As she tried to make herself comfortable she registered a slight but
noticeable improvement in her back after her massage. The pain was still there, but it was like one of multiple bolts had been fractionally loosened.

She sniffed. She understood from her long-ago course that meditation was mostly about breathing correctly, but right now she couldn't breathe. People would think of her as the aggravating sniffling lady at the back of the room, and when she inevitably fell asleep she'd suddenly jerk awake after doing one of those loud snorty snores.

Why hadn't she gone on a
cruise
?

She sighed, and looked around the room for guests she hadn't yet met. To the right of her was a man of about her own age, with a pallid, unhappy face. He sat stolidly on his mat with his legs stuck straight out in front of him, cradling his big solid belly on his lap as if it were a baby that had been handed to him without his consent. Frances smiled kindly at him. It was nice to see someone here who truly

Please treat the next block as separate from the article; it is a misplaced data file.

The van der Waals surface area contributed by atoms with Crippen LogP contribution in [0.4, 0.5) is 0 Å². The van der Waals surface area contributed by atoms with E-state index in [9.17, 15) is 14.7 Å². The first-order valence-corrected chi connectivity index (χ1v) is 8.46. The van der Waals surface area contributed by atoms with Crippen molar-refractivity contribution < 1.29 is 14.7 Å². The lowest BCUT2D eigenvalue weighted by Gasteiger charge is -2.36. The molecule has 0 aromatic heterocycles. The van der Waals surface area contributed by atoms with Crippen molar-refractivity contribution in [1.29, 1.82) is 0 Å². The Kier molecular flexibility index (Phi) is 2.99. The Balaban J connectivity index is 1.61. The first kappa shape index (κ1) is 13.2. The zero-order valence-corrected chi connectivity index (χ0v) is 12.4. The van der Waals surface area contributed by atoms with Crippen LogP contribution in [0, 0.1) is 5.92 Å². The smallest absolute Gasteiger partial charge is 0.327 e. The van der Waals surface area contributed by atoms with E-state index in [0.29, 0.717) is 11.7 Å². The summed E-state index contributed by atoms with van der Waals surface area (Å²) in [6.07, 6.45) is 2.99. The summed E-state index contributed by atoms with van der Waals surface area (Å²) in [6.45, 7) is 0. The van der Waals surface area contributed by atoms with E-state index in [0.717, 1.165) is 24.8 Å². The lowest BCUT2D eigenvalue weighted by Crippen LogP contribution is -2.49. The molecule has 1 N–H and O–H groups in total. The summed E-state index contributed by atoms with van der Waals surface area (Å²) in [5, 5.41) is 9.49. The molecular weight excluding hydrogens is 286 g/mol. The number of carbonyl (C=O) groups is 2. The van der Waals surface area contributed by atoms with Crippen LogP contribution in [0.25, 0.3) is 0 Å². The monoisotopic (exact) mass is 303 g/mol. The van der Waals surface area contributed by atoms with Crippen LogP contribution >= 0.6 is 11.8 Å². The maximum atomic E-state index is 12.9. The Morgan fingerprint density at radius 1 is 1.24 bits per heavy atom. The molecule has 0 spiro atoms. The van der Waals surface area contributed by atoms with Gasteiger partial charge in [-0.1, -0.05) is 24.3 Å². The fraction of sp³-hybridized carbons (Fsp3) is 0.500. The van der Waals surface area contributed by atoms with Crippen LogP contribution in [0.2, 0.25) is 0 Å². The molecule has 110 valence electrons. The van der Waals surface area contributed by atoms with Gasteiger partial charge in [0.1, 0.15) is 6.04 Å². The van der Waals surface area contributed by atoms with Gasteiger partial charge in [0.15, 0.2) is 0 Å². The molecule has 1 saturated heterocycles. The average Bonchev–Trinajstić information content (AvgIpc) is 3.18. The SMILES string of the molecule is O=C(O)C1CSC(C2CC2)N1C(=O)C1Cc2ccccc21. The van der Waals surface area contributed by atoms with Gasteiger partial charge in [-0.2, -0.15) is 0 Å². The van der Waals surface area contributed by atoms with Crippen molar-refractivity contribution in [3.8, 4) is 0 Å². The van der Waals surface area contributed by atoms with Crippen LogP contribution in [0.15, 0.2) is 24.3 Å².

needed
a health resort.

His eyes met hers.

Wait. No
.
Please, no.
Her stomach lurched. It was the man who had stopped on the side of the road and witnessed her screaming and banging on her horn like a lunatic. It was the man with whom she had freely discussed her menopausal symptoms.
The serial killer on vacation.

She had not cared what the serial killer thought of her because she was never going to see him again. She had never considered that he might also be checking in to Tranquillum House, because he was driving in the opposite direction,
away
from Tranquillum House,
deliberately
misleading her.

This was fine. This was highly embarrassing, but fine. She smiled again, her mouth pulled down in a self-deprecating way to show that she was mildly mortified that she was going to spend the next ten days with him after he'd witnessed her roadside meltdown, but she was a grown-up, he was a grown-up, what the heck.

He sneered at her. He absolutely, most definitely, sneered at her. And then he looked away. Fast.

Frances loathed him. He had been so arrogant on the side of the road, telling her he couldn't let her drive. Was he the police? No. (She felt like they were generally better groomed.) Of course, she would absolutely give the serial killer the
chance
to redeem himself—first impressions could be wrong, she'd read
Pride and Prejudice
—but she rather hoped he would continue to be loathsome for the next ten days. It was invigorating. Probably speeded up the metabolism.

Two more guests came into the room and Frances gave them her full attention. She would befriend them the moment she was allowed to speak. She was excellent at making friends. She felt quite sure that the serial killer was